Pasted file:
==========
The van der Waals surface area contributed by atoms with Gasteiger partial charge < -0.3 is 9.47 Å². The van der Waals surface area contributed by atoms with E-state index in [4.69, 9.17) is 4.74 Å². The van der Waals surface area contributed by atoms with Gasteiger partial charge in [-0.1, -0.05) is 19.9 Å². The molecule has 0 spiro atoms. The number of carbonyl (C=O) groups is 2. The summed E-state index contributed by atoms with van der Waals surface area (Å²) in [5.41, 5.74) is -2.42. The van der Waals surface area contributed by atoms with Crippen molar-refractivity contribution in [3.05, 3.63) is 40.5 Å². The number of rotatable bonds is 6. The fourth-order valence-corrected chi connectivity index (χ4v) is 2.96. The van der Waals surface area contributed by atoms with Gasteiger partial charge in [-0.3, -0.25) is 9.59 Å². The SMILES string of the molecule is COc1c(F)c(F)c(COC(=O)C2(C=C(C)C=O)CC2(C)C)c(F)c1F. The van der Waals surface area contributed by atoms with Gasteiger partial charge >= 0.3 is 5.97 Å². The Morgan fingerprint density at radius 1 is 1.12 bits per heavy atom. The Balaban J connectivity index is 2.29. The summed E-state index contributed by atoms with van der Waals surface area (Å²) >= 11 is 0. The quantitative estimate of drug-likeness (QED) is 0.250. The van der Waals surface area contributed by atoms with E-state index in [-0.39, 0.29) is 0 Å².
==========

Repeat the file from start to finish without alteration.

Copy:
The van der Waals surface area contributed by atoms with Gasteiger partial charge < -0.3 is 9.47 Å². The van der Waals surface area contributed by atoms with E-state index in [4.69, 9.17) is 4.74 Å². The van der Waals surface area contributed by atoms with Gasteiger partial charge in [-0.1, -0.05) is 19.9 Å². The molecule has 0 spiro atoms. The number of carbonyl (C=O) groups is 2. The summed E-state index contributed by atoms with van der Waals surface area (Å²) in [5.41, 5.74) is -2.42. The van der Waals surface area contributed by atoms with Crippen molar-refractivity contribution in [3.05, 3.63) is 40.5 Å². The number of rotatable bonds is 6. The fourth-order valence-corrected chi connectivity index (χ4v) is 2.96. The van der Waals surface area contributed by atoms with Gasteiger partial charge in [-0.3, -0.25) is 9.59 Å². The SMILES string of the molecule is COc1c(F)c(F)c(COC(=O)C2(C=C(C)C=O)CC2(C)C)c(F)c1F. The van der Waals surface area contributed by atoms with Gasteiger partial charge >= 0.3 is 5.97 Å². The Morgan fingerprint density at radius 1 is 1.12 bits per heavy atom. The Balaban J connectivity index is 2.29. The summed E-state index contributed by atoms with van der Waals surface area (Å²) >= 11 is 0. The quantitative estimate of drug-likeness (QED) is 0.250. The van der Waals surface area contributed by atoms with E-state index in [-0.39, 0.29) is 0 Å².